Today’s technology headlines are full of visionary predictions about the cloud computing future. Virtualization is a hot topic. And people are already talking about the next phase in the evolution of the Internet… the Semantic Web or Web 3.0.
All of these developments are very exciting and suggest that we are rapidly approaching another Information Age inflection point.
However, what gets far less attention is the changing role of documents. The simple fact is that all of the technological advancements mentioned above will be paralleled by significant changes in the form, function and even the definition of documents. And that will inevitably have important implications for the way people work. After all, documents support virtually every organizational goal.
Tomorrow, at the e-Discovery, Records and Information Management Conference in Washington, D.C., I’m speaking about the changing nature of the document and the rapidly approaching “Document 3.0” era.
Many people view a “document” as a static container for information, but that’s only half the story. A document isn’t just the piece of paper or electronic file that is sent along. The content within that paper or file is of equal importance – there’s a story there; a host of information that helps workers understand situations, make decisions, streamline business practices and increase productivity.
With that said, proper records management is the backbone of open government agencies. That’s why the White House drafted the Memorandum for Managing Government Records in November 2011. The directive aims to cut costs of managing agency information while giving the public better access to records.
The first step to overcoming paper-intensive workflows is to take a look at the changing role of documents. Document 2.0 started during the digital revolution when document could now be seen on computer screens. Document 3.0 will dynamically change the way we work. The term Document 3.0 means that documents will become more intelligent and proactive, have improved search and content mining capabilities, facilitate collaboration, and eliminate the barriers between paper and electronic documents.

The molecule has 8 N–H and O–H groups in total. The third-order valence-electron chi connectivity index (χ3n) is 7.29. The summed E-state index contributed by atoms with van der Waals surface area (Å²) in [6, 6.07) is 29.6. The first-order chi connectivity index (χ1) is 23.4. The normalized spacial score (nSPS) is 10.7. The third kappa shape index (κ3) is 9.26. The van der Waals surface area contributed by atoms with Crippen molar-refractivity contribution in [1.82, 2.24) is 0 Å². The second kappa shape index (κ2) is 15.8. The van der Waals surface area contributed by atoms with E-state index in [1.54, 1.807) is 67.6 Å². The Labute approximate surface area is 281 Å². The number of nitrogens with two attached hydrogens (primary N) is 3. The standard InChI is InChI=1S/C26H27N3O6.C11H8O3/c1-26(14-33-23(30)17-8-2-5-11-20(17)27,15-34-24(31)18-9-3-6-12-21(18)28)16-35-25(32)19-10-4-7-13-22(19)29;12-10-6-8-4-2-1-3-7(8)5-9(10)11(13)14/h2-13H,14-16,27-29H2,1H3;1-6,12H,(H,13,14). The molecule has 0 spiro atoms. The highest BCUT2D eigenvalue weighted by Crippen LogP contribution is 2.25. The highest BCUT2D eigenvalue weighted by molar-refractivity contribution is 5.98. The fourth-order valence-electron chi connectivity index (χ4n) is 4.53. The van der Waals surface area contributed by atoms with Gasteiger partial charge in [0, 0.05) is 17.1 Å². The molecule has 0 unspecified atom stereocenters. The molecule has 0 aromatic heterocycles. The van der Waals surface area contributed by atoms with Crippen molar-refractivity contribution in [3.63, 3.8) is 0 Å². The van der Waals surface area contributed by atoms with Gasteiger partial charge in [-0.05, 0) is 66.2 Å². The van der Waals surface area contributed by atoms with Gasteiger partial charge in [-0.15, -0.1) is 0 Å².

Here are eight ways that Document 3.0 will change the way we work:
- Cloud Based Collaboration – Cloud-based documents and applications will make it easier and more economical for people to create powerful documents, access information and collaborate. Technological advancements will ensure information security and provide a comprehensive audit trail for documents, which will help people track every stage in their development.
- Level the Playing Field – The cloud computing environment will also help level the playing field between small- and-medium-sized businesses (SMBs) and large global companies, since every enterprise will have access to the same dynamic services.
- Elimination of Proprietary Formats – The disappearance of proprietary formats will make it easy to exchange documents and incorporate information from virtually any source without tedious reformatting.
- Coded Structure – Technological advancements will bring coded structure to the content of all paper and digital documents, dramatically expanding the amount of proprietary and Internet- based information that’s available for our use.
- Reduce, Reuse, Recycle – Breakthroughs like reusable and electronic paper documents will help organizations reduce costs and reduce their environmental impact by continuing the remarkable advancements in sustainability made possible by digital documents.
- Mitigate Information Overload – Other advancements will help us manage the very real problem of Information Overload by automatically sorting and prioritizing email and other documents for us.
- Searchable Content – Efforts to standardize document formats and add structure to content will unlock information from their original document containers and turn all digital information into a structured, searchable database.
- Proactive Documents – Documents will save us time by automatically updating information, making the content more relevant to recipients and by shaping their visual representation to suit our preferences.
In the future, the very idea of what constitutes a document will continue to evolve. Instead of fixed containers of static information that have to be read start to finish, documents will become dynamic sources of content that can be quickly accessed, analyzed and imported into other documents, some of which may exist only for a single viewing. An example of this is e-invoicing legislation where they are proposing a single data-format (a combination of PDF and XML) has been agreed upon so that credits and debits can be booked automatically and archived correctly for tax and legal purposes.
Agencies that make a strategic commitment to employ Document 3.0 best practices and technologies will reap the benefits, thanks to document-driven improvements in efficiency and effectiveness.
About the AuthorMore Content by Diarmuid O’Casey